With hopes of some walleye willing to bite, a buddy and I were on the water for sunrise. The bite was slow but with enough water to keep us occupied until he had to go to softball late in the afternoon, we figured that we would find something to save the trip. We fished spot to spot that had produced in the past with very limited success.
While the rockbass were willing to bite just about everywhere, it wasn’t until we got in some shallow water that we found some bluegill and perch. Big gills too! Anywhere that there was woody debris in the water with weeds nearby seemed to hold quite a few biters.
After locating several new spots that the panfish were holding up on, we spent the rest of the day scanning the bottom looking for new structure. We marked some new trees and bottom irregularities that looked promising. While this part of the day was just about wrapped up, I had plans to hit the water later that night with Bobby for some trout!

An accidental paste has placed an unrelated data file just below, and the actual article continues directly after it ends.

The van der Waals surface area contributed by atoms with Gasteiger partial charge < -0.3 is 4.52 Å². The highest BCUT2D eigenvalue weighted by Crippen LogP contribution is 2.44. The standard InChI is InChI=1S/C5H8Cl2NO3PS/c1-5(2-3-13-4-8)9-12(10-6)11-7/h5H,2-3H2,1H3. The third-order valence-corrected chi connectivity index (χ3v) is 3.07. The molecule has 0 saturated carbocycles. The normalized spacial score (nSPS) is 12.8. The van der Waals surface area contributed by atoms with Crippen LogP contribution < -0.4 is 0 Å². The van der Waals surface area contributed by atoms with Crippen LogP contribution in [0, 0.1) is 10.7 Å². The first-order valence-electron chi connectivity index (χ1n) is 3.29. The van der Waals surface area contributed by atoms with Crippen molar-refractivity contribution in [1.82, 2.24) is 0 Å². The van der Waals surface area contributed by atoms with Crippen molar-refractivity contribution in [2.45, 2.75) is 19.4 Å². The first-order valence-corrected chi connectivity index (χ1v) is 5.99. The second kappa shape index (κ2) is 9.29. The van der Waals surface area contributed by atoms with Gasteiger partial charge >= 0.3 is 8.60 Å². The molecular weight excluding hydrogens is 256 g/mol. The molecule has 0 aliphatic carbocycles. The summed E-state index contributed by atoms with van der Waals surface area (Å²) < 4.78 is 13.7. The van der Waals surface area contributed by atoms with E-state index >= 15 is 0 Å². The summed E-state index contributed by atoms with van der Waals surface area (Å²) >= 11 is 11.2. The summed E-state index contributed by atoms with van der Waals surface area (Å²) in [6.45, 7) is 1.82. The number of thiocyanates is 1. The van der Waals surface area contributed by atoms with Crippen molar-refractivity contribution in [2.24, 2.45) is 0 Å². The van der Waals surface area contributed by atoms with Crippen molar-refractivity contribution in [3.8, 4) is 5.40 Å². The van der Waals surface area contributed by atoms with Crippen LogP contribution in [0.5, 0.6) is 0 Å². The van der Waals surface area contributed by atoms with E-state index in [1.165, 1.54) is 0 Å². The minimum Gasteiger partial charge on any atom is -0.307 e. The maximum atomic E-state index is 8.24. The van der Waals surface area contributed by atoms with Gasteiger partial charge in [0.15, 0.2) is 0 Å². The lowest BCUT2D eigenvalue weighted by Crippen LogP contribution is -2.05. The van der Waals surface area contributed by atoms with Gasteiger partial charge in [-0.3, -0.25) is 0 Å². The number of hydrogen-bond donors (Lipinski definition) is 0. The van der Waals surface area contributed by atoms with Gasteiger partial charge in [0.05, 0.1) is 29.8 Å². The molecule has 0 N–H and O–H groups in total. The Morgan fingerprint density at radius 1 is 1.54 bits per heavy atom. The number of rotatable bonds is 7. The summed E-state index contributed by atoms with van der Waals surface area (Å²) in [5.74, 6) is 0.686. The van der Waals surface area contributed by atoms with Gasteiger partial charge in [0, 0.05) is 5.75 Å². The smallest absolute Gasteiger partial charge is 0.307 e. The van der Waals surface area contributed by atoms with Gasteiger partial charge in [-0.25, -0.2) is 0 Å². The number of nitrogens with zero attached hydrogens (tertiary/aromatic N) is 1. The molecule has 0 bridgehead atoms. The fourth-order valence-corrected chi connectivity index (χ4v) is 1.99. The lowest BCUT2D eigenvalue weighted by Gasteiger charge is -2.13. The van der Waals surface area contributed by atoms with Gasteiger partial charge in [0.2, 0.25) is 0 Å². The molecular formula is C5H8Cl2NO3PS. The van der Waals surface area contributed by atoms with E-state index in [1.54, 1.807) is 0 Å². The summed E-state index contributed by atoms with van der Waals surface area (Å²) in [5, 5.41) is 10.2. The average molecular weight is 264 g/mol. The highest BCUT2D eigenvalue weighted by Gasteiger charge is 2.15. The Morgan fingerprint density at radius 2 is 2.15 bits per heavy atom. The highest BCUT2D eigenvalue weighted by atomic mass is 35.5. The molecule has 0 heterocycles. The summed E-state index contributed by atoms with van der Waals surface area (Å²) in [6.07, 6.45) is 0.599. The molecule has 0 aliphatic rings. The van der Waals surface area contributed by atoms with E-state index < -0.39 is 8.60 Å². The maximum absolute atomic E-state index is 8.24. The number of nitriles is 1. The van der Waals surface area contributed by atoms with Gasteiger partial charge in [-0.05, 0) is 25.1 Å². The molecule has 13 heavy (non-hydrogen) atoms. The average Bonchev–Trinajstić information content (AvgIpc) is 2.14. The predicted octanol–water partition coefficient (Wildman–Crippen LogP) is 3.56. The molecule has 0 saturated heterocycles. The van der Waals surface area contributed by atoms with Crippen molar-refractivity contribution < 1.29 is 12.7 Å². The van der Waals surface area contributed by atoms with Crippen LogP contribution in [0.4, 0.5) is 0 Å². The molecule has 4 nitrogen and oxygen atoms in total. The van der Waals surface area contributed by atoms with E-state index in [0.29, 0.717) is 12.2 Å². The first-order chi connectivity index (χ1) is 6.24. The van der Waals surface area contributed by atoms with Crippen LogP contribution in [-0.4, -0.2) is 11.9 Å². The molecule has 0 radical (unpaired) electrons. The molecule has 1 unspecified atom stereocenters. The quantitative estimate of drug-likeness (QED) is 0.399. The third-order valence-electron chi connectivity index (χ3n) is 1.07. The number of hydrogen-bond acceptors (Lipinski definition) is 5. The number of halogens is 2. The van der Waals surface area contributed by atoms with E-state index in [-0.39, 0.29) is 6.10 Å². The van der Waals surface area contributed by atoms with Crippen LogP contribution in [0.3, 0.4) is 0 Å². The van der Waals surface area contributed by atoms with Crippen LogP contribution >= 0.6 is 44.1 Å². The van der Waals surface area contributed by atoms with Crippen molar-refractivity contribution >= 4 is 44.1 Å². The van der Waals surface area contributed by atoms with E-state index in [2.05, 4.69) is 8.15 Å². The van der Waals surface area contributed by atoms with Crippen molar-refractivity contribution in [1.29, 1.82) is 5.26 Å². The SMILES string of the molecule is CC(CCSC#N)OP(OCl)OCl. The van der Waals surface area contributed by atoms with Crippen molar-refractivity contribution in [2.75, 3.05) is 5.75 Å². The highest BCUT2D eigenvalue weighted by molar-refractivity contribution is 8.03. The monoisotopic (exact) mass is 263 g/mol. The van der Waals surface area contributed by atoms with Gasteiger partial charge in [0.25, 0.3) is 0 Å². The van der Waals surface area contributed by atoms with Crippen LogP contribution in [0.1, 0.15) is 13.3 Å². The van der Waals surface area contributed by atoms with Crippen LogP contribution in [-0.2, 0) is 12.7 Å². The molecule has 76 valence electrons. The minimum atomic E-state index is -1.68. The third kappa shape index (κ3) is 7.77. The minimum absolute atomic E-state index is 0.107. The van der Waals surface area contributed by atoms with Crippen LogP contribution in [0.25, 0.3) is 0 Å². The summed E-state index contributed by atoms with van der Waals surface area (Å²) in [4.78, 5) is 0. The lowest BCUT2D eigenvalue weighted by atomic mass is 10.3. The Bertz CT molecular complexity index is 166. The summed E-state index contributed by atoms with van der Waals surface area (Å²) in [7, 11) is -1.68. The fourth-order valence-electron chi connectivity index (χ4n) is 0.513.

We motored around a good deal of the lake as neither of us had been there before. We never found much promise but after a seeing a few fish in a tight area we anchored up and submerged the Hydro Glow Fishing Lights.
Fishing before the sun set was pointless. It was nearly impossible to keep the small perch off the hook. Once it was dark things changed. Although we didn’t catch a ton of fish, the perch more than doubled in size and the water below us loaded up with smelt. Lake trout were the only trout species we caught even though rainbows were our target. The lakers that we caught were spitting up tons of smelt when we brought them into the boat.
One of the key points from the night was that lakers wanted the bait moving. Maybe only a few inches up and down but constantly. After a few hours of tough fishing we decided to pack it up and make for home. We learned a new body of water and caught a new species at night.
We will be back soon!